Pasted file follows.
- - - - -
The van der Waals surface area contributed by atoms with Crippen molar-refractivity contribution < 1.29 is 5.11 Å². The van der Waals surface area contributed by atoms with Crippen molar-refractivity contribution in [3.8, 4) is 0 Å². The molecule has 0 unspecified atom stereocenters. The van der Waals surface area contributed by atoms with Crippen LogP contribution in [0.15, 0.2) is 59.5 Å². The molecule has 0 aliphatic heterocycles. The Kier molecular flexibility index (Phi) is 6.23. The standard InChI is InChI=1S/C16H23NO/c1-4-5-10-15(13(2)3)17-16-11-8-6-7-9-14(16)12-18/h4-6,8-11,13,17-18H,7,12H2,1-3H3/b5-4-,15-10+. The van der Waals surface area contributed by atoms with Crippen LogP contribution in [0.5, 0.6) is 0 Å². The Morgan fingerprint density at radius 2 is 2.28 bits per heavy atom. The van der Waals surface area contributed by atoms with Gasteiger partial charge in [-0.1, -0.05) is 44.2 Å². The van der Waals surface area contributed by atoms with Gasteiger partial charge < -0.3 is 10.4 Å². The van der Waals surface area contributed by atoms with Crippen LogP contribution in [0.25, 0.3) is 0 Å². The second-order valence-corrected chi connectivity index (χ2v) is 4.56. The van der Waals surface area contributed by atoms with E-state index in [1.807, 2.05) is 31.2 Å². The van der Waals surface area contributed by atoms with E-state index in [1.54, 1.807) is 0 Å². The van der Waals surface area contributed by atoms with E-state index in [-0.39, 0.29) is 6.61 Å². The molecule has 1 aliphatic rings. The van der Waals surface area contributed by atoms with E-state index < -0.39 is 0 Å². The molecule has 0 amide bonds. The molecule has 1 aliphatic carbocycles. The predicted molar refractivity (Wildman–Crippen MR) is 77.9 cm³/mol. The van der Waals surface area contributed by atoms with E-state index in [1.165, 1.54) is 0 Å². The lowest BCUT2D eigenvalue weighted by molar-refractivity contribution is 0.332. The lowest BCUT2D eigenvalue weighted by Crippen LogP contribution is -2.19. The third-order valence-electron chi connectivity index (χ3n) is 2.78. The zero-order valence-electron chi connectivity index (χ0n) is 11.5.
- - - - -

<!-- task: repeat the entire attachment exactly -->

The van der Waals surface area contributed by atoms with Crippen molar-refractivity contribution < 1.29 is 5.11 Å². The van der Waals surface area contributed by atoms with Crippen molar-refractivity contribution in [3.8, 4) is 0 Å². The molecule has 0 unspecified atom stereocenters. The van der Waals surface area contributed by atoms with Crippen LogP contribution in [0.15, 0.2) is 59.5 Å². The molecule has 0 aliphatic heterocycles. The Kier molecular flexibility index (Phi) is 6.23. The standard InChI is InChI=1S/C16H23NO/c1-4-5-10-15(13(2)3)17-16-11-8-6-7-9-14(16)12-18/h4-6,8-11,13,17-18H,7,12H2,1-3H3/b5-4-,15-10+. The van der Waals surface area contributed by atoms with Crippen LogP contribution in [0.5, 0.6) is 0 Å². The Morgan fingerprint density at radius 2 is 2.28 bits per heavy atom. The van der Waals surface area contributed by atoms with Gasteiger partial charge in [-0.1, -0.05) is 44.2 Å². The van der Waals surface area contributed by atoms with Gasteiger partial charge < -0.3 is 10.4 Å². The van der Waals surface area contributed by atoms with Crippen LogP contribution in [0.25, 0.3) is 0 Å². The second-order valence-corrected chi connectivity index (χ2v) is 4.56. The van der Waals surface area contributed by atoms with E-state index in [1.807, 2.05) is 31.2 Å². The van der Waals surface area contributed by atoms with E-state index in [1.54, 1.807) is 0 Å². The van der Waals surface area contributed by atoms with E-state index in [-0.39, 0.29) is 6.61 Å². The molecule has 1 aliphatic rings. The van der Waals surface area contributed by atoms with E-state index < -0.39 is 0 Å². The molecule has 0 amide bonds. The molecule has 1 aliphatic carbocycles. The predicted molar refractivity (Wildman–Crippen MR) is 77.9 cm³/mol. The van der Waals surface area contributed by atoms with E-state index in [1.165, 1.54) is 0 Å². The lowest BCUT2D eigenvalue weighted by molar-refractivity contribution is 0.332. The lowest BCUT2D eigenvalue weighted by Crippen LogP contribution is -2.19. The third-order valence-electron chi connectivity index (χ3n) is 2.78. The zero-order valence-electron chi connectivity index (χ0n) is 11.5.